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From the March 1936 issue of The Christian Science Journal

THERE are definitions of the word ''enthusiasm, " such as, for example, "ecstasy," "emotion," "frenzy," which might make it seem that this word could not be rightly applied to the activities of Christian Scientists. On the other hand, however, enthusiasm is also defined by Webster as "lively manifestation of joy or zeal," which is quite a different thing. And on page 599of "Science and Health with Key to the Scriptures" Mary Baker Eddy gives the following definition of "zeal": "The reflected animation of Life, Truth, and Love. Blind enthusiasm; mortal will." It is evident that the use of "blind enthusiasm" and "mortal will" in our activities as Christian Scientists would not be desirable. However, it is not only desirable, but necessary that our efforts in behalf of mankind should at all times be characterized by "the reflected animation of Life, Truth, and Love," by joyous spontaneity.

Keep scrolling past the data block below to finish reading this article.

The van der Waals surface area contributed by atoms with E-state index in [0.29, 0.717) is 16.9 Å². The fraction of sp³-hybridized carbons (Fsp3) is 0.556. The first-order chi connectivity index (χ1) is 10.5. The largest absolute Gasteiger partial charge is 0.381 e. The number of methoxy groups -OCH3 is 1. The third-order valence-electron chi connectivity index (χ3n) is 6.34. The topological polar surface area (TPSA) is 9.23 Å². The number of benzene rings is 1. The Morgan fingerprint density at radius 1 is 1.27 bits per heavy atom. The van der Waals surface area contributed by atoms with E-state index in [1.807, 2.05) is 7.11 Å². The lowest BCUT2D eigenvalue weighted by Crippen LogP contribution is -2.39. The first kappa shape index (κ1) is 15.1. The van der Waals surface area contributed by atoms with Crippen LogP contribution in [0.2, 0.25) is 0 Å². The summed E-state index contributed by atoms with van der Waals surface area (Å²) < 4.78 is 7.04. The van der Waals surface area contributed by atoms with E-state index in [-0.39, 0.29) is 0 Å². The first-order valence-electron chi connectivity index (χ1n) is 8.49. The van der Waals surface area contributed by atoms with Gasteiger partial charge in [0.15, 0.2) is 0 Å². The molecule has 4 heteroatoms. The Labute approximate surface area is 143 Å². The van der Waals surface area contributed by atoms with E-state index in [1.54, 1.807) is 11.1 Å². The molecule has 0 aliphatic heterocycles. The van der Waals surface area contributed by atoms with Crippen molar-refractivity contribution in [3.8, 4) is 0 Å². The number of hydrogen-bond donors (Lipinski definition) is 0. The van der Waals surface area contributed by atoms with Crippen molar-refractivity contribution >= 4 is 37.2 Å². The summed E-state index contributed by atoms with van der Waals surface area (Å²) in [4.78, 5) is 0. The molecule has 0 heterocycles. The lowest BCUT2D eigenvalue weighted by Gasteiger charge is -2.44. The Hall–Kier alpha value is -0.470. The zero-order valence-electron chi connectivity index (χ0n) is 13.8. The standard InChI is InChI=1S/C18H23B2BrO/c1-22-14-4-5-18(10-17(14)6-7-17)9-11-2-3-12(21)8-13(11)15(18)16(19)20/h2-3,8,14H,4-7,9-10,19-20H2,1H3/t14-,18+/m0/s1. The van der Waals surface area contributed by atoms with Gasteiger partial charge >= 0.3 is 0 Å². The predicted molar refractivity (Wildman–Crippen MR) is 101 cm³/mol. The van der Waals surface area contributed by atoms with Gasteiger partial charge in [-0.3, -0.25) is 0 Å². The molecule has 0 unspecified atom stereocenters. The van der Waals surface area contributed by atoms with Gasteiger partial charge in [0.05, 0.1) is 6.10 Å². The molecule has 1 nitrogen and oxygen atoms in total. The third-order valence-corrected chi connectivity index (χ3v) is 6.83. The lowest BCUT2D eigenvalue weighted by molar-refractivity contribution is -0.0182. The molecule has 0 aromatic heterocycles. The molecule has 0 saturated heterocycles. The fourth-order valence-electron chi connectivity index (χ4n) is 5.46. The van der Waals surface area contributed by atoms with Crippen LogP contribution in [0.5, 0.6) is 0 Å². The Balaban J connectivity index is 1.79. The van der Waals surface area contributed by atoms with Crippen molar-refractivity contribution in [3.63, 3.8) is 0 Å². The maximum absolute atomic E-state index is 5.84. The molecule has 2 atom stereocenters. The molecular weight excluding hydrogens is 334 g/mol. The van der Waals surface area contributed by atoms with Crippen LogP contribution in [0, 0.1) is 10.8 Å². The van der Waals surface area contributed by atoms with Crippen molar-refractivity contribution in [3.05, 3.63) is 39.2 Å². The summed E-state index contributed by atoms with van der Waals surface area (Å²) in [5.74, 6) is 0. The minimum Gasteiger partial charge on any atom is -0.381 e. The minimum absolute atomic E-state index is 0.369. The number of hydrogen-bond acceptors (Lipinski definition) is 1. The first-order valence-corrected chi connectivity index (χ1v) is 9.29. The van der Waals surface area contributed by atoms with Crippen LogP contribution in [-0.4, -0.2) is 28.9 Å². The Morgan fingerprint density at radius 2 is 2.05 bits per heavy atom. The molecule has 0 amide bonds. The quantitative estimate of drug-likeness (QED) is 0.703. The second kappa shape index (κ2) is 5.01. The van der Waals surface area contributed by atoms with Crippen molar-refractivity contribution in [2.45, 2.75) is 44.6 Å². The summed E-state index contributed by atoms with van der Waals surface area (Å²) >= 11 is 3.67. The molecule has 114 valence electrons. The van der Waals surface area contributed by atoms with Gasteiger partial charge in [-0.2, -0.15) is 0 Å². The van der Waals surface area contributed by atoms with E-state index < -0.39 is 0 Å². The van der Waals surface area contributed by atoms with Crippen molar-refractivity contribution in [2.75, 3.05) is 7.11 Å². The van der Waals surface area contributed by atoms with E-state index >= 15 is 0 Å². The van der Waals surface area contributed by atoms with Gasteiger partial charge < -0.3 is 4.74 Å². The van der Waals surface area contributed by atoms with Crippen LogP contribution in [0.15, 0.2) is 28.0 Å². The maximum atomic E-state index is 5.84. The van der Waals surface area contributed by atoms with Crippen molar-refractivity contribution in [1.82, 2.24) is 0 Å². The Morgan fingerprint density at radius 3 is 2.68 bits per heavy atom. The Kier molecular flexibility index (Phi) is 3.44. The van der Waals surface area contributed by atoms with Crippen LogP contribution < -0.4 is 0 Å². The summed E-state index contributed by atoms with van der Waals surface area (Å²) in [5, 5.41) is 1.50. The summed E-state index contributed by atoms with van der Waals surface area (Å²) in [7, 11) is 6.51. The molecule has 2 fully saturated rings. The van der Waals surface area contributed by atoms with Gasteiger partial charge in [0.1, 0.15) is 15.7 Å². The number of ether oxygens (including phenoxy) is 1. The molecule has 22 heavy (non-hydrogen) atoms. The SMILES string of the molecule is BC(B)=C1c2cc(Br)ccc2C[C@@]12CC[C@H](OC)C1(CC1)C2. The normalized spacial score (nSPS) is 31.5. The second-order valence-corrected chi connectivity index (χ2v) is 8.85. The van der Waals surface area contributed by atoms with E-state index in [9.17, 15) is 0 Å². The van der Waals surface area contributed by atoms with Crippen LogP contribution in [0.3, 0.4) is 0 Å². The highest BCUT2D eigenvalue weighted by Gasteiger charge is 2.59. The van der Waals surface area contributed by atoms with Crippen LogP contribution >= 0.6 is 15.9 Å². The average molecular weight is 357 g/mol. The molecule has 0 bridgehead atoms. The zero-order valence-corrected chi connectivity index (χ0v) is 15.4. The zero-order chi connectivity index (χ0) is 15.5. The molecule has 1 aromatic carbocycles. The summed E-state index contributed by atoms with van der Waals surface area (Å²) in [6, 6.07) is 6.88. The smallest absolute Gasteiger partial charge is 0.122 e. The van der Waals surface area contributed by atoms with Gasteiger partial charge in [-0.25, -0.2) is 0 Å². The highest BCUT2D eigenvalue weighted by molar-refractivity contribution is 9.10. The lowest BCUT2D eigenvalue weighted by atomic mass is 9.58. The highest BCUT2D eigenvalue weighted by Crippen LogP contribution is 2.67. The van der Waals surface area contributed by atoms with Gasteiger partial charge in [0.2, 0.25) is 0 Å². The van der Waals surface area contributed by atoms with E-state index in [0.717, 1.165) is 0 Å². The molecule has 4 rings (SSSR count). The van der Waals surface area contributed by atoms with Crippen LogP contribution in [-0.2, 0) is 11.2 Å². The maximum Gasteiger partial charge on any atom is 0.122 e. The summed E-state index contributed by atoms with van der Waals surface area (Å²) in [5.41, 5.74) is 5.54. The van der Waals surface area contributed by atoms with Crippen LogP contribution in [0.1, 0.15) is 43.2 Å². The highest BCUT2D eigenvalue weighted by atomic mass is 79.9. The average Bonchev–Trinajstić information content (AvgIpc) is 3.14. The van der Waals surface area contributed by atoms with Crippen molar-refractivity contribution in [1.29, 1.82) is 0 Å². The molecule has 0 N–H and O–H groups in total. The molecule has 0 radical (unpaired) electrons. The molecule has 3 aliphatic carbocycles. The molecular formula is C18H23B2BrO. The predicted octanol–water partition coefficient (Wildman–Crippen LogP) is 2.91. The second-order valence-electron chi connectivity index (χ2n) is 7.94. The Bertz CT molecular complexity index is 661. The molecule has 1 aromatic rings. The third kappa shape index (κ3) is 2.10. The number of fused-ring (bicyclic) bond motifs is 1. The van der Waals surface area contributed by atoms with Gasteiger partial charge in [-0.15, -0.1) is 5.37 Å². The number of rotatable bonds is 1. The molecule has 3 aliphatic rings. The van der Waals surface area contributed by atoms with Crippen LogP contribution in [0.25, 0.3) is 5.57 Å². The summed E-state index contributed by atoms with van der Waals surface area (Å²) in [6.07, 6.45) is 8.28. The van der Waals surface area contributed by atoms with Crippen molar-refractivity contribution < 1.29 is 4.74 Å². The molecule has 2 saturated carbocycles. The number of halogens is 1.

The work of Christian Scientists, individually and collectively, should express eagerness, earnestness, joy, inspiration, happiness, vitality, faith, assurance, confidence, expectancy, devotion, consecration. Where these qualities of thought are being expressed there can be no apathy, indifference, coldness, self-ease, self-satisfaction, self-complacency, or any other form of selfishness. In the atmosphere of spiritually mental activity there is no place or opportunity for inertia, stagnation, or depletion. No such conditions can obtain in an organization whose members are at all times expressing the fullness of joy. Joy and inertia cannot occupy the same place at the same time. Inspiration and stagnation cannot dwell together. Apathy and indifference can find no abiding place in the consciousness where there is right enthusiasm or wise zeal. There is no room for doubt and discouragement aboard a ship manned by faithfulness, courage, consecration, and devotion.

However, we are living in a time when human invention has, through a multiplicity of devices, made unnecessary many kinds of exertion that formerly were regarded as indispensable to existence. The condition that prevails today is sometimes referred to as "effortless living." We should watch well, therefore, that living does not become so effortless that it is shorn of all the eagerness and ardor of consecrated service.

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